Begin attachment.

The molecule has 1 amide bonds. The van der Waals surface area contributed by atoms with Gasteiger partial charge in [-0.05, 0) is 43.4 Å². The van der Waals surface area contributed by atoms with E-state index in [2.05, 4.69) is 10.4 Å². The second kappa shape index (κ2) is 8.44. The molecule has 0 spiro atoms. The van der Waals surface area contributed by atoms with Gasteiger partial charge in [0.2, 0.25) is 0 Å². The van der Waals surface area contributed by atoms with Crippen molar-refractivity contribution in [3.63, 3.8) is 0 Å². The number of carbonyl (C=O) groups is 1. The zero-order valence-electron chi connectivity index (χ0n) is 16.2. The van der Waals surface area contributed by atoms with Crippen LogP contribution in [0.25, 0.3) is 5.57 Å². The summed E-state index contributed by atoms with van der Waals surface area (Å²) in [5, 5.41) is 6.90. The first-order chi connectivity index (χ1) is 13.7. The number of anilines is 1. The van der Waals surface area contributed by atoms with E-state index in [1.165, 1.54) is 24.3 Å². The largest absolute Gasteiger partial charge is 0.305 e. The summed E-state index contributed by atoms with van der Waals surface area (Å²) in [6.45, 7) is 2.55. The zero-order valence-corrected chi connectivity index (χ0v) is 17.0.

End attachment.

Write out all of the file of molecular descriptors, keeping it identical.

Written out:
The molecule has 1 amide bonds. The van der Waals surface area contributed by atoms with Gasteiger partial charge in [-0.05, 0) is 43.4 Å². The van der Waals surface area contributed by atoms with E-state index in [2.05, 4.69) is 10.4 Å². The second kappa shape index (κ2) is 8.44. The molecule has 0 spiro atoms. The van der Waals surface area contributed by atoms with Gasteiger partial charge in [0.2, 0.25) is 0 Å². The van der Waals surface area contributed by atoms with Crippen molar-refractivity contribution in [3.63, 3.8) is 0 Å². The number of carbonyl (C=O) groups is 1. The zero-order valence-electron chi connectivity index (χ0n) is 16.2. The van der Waals surface area contributed by atoms with Crippen LogP contribution in [0.25, 0.3) is 5.57 Å². The summed E-state index contributed by atoms with van der Waals surface area (Å²) in [5, 5.41) is 6.90. The first-order chi connectivity index (χ1) is 13.7. The number of anilines is 1. The van der Waals surface area contributed by atoms with E-state index in [1.165, 1.54) is 24.3 Å². The largest absolute Gasteiger partial charge is 0.305 e. The summed E-state index contributed by atoms with van der Waals surface area (Å²) in [6.45, 7) is 2.55. The zero-order valence-corrected chi connectivity index (χ0v) is 17.0.